Photos by Martei Korley

One of the highlights of last year’s Welcome to Jamrock Reggae Cruise was the inaugural Sound Clash at Sea. As far as anyone knows (and we’re running with this, unless anyone can prove otherwise) this was the first time a group of competing sound systems went head-to-head in a battle for dubplate supremacy on a ship in the middle of the ocean.

After Japan’s Mighty Crown won the three-way battle royale against Jamaica’s Metro Media and Bass Odyssey, ship captain Damian Marley knew he had to bring back the “Far East Rulaz” to defend their crown. Like that, a Sound Clash at Sea tradition was born.

The battlefield lined up for this year’s Clash, which went down last night on the cruise’s fourth day at sea, was a little deeper. A total of four sounds were selected to participate: Fire Links, King Turbo, the one-man army Tony Matterhorn and, of course, Mighty Crown.

LargeUp’s Martei Korley has been aboard the cruise all week — see some of what he’s seen on our Instagram, and look out for more from the third edition of Jr. Gong’s floating reggae fest here shortly. In his first photo essay from this year’s Jamrock Cruise, he captures the tension, sport, drama and humor of the clash, from start to finish. But first, a quick rundown of the proceedings, which culminated in another victory for Mighty Crown.

Mighty Crown took it, but Matterhorn ruled the first two rounds.

DJ Rassarella was officiating the event and the draw for first play was won by King Turbo. They never connected with the crowd, playing lovers rock instead of boasy tunes. And they were ridiculed by Mighty Crown who had been recording dubs on the ship: A Mr. Vegas dub said Spex get soft with the love vibes after the engagement.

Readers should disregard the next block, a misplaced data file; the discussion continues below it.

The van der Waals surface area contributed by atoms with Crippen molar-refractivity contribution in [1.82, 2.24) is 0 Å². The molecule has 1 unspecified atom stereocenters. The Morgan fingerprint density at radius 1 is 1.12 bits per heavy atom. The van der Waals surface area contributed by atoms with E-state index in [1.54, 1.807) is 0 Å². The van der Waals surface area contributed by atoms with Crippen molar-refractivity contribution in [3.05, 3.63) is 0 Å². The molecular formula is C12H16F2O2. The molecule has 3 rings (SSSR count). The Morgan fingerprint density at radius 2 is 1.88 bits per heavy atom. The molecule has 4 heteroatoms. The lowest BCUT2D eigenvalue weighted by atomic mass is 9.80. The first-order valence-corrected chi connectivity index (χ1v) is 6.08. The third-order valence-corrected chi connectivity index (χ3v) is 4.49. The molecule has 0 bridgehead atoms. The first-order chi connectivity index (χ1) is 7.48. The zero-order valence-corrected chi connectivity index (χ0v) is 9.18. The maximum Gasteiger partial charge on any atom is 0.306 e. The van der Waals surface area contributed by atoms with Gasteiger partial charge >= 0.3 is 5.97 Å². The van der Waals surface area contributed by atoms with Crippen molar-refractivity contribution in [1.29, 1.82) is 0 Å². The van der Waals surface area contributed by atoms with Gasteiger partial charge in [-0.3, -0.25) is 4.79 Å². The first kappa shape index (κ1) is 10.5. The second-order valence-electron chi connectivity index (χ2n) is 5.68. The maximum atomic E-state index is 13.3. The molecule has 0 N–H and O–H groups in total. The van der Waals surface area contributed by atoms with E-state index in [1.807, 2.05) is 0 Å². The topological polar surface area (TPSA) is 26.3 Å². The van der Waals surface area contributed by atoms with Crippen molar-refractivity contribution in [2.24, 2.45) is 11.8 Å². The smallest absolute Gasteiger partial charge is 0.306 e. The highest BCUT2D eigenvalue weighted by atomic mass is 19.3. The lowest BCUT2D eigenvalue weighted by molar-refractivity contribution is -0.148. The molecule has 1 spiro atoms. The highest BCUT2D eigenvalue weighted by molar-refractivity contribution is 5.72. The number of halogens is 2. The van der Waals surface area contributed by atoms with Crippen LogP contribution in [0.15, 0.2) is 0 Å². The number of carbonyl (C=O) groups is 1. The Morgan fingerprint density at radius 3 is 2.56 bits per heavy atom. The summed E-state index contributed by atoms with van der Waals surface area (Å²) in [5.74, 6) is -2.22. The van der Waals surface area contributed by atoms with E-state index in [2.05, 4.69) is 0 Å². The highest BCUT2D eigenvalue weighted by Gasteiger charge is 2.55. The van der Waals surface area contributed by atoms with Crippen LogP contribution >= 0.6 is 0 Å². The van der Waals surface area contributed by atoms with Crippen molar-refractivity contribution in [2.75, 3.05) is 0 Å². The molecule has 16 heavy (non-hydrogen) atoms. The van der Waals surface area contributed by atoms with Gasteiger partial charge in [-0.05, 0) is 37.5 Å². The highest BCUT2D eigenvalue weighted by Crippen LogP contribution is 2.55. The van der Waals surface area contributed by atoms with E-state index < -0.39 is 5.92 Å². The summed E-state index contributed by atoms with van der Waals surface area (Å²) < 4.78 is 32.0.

Fire Links was trying the Jamaican card, being a “Countryman in Waterboots,” but played low grade dubs as if people on Jamrock never ready. So, Mighty Crown start the killing and lots of karate took place on stage. Very, very entertaining. There was great sound in the ice-skating rink, which was the venue.

Matterhorn came out in Round 2 in a Kimono speaking Japanese saying that him ‘Nuh fraid of Japanese…’

It was very convincing but then he dropped off, played a Tarrus Riley dub which was alright, but Mighty Crown ‘killed’ him with another Tarrus on the Crown Love riddim: “Goodbye mi amor, next year on the Jamrock Cruise Matterhorn, don’t come back.” Place done! Then, he lost tune fi tune convincingly.

jamrock-sound-clash-at-sea-1

jamrock-sound-clas-at-sea-2

jamrock-sound-clash-at-sea-3

jamrock-sound-clash-at-sea-5

jamrock-sound-clash-at-sea-6

jamrock-sound-clash-at-sea-7

jamrock-sound-clash-at-sea-9

jamrock-sound-clash-at-sea-9

jamrock-sound-clash-at-sea-10

jamrock-sound-clash-at-sea-11

jamrock-sound-clash-at-sea-12

jamrock-sound-clash-at-sea-13

jamrock-sound-clash-at-sea-14

jamrock-sound-clash-at-sea-15

jamrock-sound-clash-at-sea-16

jamrock-sound-clash-at-sea-17

jamrock-sound-clash-at-sea-18

jamrock-sound-clash-at-sea-19

jamrock-clash-at-sea-20

jamrck-sound-clash-at-sea-21

jamrock-sound-clash-at-sea-22

jamrock-sound-clash-at-sea-23

jamrock-sound-clash-at-sea-24

jamrock-sound-clash-at-sea-25

jamrock-sound-clash-at-sea-26

jamrock-sound-clash-at-sea-27

jamrock-sound-clash-at-sea-28

jamrock-sound-clash-at-sea-30